While tensions with his first daughter Lisa is very much intact, he made good with the rest of his kids. He was especially proud of his (and only) son, Reed. Reading the book you can see it, the pride he felt of his son succeeding in school, helping with Jobs' cancer treatments. The other two younger daughters had their mom for support. Lisa however, was much older, missed much of that boat unfortunately, having to grow up under the early, more violatile Jobs.
By the end though, and nearing his passing, he realized that family was important enough to reconcile with. That was possibly the time where he realized he didn't have time to share his stories with his kids, and commissioned the author to write this book.
Its easy to see I was taken aback, if not outright angered, by the comment back in Part 1 about how this book "was going to let his kids know him better". Over the course of reading this book, I realized he knew he didn't have much time left. Somehow I also felt that maybe he was more comfortable acknowledging his weaknesses to a stranger than telling it to his kids directly.
Well, something about his ego. That quote, presented in its entirety here, means much more:
"I wanted my kids to know me," he said. "I wasn't always there for them, and I wanted them to know why and to understand what I did. Also, when I got sick, I realized other people would write about me if I died, and they wouldn't know anything. They'd get it all wrong. So I wanted to make sure someone heard what I had to say."
This book would be special, and the only "Apple" product that Jobs did not actively participate in (during his tenure at Apple of course).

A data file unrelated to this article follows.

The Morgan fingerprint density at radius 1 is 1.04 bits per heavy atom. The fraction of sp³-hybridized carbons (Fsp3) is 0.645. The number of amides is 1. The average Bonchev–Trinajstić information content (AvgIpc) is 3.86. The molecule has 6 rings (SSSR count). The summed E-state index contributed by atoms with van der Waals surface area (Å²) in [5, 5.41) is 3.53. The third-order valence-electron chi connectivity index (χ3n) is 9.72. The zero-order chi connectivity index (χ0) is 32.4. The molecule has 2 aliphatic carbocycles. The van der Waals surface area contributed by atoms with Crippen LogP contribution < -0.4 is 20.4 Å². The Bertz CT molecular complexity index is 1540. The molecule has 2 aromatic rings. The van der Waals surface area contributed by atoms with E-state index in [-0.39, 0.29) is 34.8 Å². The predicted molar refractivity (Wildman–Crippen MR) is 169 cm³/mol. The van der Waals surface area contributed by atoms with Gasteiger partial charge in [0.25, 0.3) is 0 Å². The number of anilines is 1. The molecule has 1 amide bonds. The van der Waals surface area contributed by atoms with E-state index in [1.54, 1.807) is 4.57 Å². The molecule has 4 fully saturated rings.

He had never, in two years, asked anything about what I was putting into the book or what conclusions I had drawn. But now he looked at me and said, "I know there will be a lot in your book I won't like." It was more a question than a statement, and when he stared at me for a response, I nodded, smiled, and said I was sure that would be true. "That's good," he said. "Then it won't seem like an in-house book. I won't read it for a while, because I don't want to get mad. Maybe I will read it in a year-if I'm still around." By then, his eyes were closed and his energy gone, so I quietly took my leave.
The last chapter was well... aptly titled: "Legacy". I would read it just for the author's own opinion on Jobs. At the same time, the author fits in some material that wasn't applicable in the other chapters.
There are two things that represented Jobs and why I think he is so successful (edit: success in work). First is his innate ability to focus on whatever he's doing at that current time and (unfortunately sometimes) defocus everything else. Second is his intuition for everything design related, what worked and what didn't. He left much if not all of his legacy to Apple, new campus, new CEO, a booming mobile market. This also meant that he didn't leave much for his kids, which I believe is what this book was meant to do.
At the heart of it all, Jobs was a extremely successful entrepreneur, but he was a crappy relationship handler. He realizes it at the tailgate of his time, and tries his best to redeem himself, repairing burnt bridges in the best way he can.
And hey, everyone could use a little redemption sometimes.